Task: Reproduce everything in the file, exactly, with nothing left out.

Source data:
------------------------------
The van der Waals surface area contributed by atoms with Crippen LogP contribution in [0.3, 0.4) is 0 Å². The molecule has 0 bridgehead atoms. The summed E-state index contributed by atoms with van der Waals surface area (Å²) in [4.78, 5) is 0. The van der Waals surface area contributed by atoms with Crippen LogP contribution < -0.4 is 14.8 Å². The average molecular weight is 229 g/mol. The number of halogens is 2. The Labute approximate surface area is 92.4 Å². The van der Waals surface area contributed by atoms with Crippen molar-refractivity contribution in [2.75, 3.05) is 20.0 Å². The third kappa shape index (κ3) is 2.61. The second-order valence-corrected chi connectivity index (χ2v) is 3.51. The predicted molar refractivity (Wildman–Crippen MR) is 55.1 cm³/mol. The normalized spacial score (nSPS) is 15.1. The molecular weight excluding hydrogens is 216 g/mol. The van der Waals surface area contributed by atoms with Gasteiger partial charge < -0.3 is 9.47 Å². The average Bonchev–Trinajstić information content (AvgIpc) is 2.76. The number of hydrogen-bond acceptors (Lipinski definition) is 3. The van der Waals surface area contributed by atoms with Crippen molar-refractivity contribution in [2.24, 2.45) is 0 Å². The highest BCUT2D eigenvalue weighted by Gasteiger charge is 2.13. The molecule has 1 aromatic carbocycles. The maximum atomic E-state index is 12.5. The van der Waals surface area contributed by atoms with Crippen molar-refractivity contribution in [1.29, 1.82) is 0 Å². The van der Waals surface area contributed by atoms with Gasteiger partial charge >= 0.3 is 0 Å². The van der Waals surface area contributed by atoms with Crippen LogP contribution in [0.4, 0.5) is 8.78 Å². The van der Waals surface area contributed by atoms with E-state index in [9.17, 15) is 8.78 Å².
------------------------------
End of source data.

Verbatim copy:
The van der Waals surface area contributed by atoms with Crippen LogP contribution in [0.3, 0.4) is 0 Å². The molecule has 0 bridgehead atoms. The summed E-state index contributed by atoms with van der Waals surface area (Å²) in [4.78, 5) is 0. The van der Waals surface area contributed by atoms with Crippen LogP contribution < -0.4 is 14.8 Å². The average molecular weight is 229 g/mol. The number of halogens is 2. The Labute approximate surface area is 92.4 Å². The van der Waals surface area contributed by atoms with Crippen molar-refractivity contribution in [2.75, 3.05) is 20.0 Å². The third kappa shape index (κ3) is 2.61. The second-order valence-corrected chi connectivity index (χ2v) is 3.51. The predicted molar refractivity (Wildman–Crippen MR) is 55.1 cm³/mol. The normalized spacial score (nSPS) is 15.1. The molecular weight excluding hydrogens is 216 g/mol. The van der Waals surface area contributed by atoms with Gasteiger partial charge < -0.3 is 9.47 Å². The average Bonchev–Trinajstić information content (AvgIpc) is 2.76. The number of hydrogen-bond acceptors (Lipinski definition) is 3. The van der Waals surface area contributed by atoms with Crippen molar-refractivity contribution in [2.24, 2.45) is 0 Å². The highest BCUT2D eigenvalue weighted by Gasteiger charge is 2.13. The molecule has 1 aromatic carbocycles. The maximum atomic E-state index is 12.5. The van der Waals surface area contributed by atoms with Crippen molar-refractivity contribution in [1.29, 1.82) is 0 Å². The van der Waals surface area contributed by atoms with Gasteiger partial charge >= 0.3 is 0 Å². The van der Waals surface area contributed by atoms with Crippen LogP contribution in [0.4, 0.5) is 8.78 Å². The van der Waals surface area contributed by atoms with E-state index in [9.17, 15) is 8.78 Å².